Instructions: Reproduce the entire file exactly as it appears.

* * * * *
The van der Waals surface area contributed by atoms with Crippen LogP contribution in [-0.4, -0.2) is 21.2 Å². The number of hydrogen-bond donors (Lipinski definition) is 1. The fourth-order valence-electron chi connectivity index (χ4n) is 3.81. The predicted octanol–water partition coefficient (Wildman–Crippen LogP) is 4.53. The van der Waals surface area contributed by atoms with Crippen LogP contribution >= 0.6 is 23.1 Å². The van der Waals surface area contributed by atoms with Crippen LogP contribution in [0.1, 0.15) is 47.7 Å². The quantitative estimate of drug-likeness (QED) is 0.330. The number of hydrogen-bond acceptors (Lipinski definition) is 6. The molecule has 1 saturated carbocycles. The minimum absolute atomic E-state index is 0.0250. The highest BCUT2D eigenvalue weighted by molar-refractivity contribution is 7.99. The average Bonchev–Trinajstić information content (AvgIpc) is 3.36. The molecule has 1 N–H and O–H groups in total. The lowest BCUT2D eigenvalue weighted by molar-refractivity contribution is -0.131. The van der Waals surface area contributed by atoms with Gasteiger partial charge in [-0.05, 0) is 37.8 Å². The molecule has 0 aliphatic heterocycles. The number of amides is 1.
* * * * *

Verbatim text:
The van der Waals surface area contributed by atoms with Crippen LogP contribution in [-0.4, -0.2) is 21.2 Å². The number of hydrogen-bond donors (Lipinski definition) is 1. The fourth-order valence-electron chi connectivity index (χ4n) is 3.81. The predicted octanol–water partition coefficient (Wildman–Crippen LogP) is 4.53. The van der Waals surface area contributed by atoms with Crippen LogP contribution >= 0.6 is 23.1 Å². The van der Waals surface area contributed by atoms with Crippen LogP contribution in [0.1, 0.15) is 47.7 Å². The quantitative estimate of drug-likeness (QED) is 0.330. The number of hydrogen-bond acceptors (Lipinski definition) is 6. The molecule has 1 saturated carbocycles. The minimum absolute atomic E-state index is 0.0250. The highest BCUT2D eigenvalue weighted by molar-refractivity contribution is 7.99. The average Bonchev–Trinajstić information content (AvgIpc) is 3.36. The molecule has 1 N–H and O–H groups in total. The lowest BCUT2D eigenvalue weighted by molar-refractivity contribution is -0.131. The van der Waals surface area contributed by atoms with Gasteiger partial charge in [-0.05, 0) is 37.8 Å². The molecule has 0 aliphatic heterocycles. The number of amides is 1.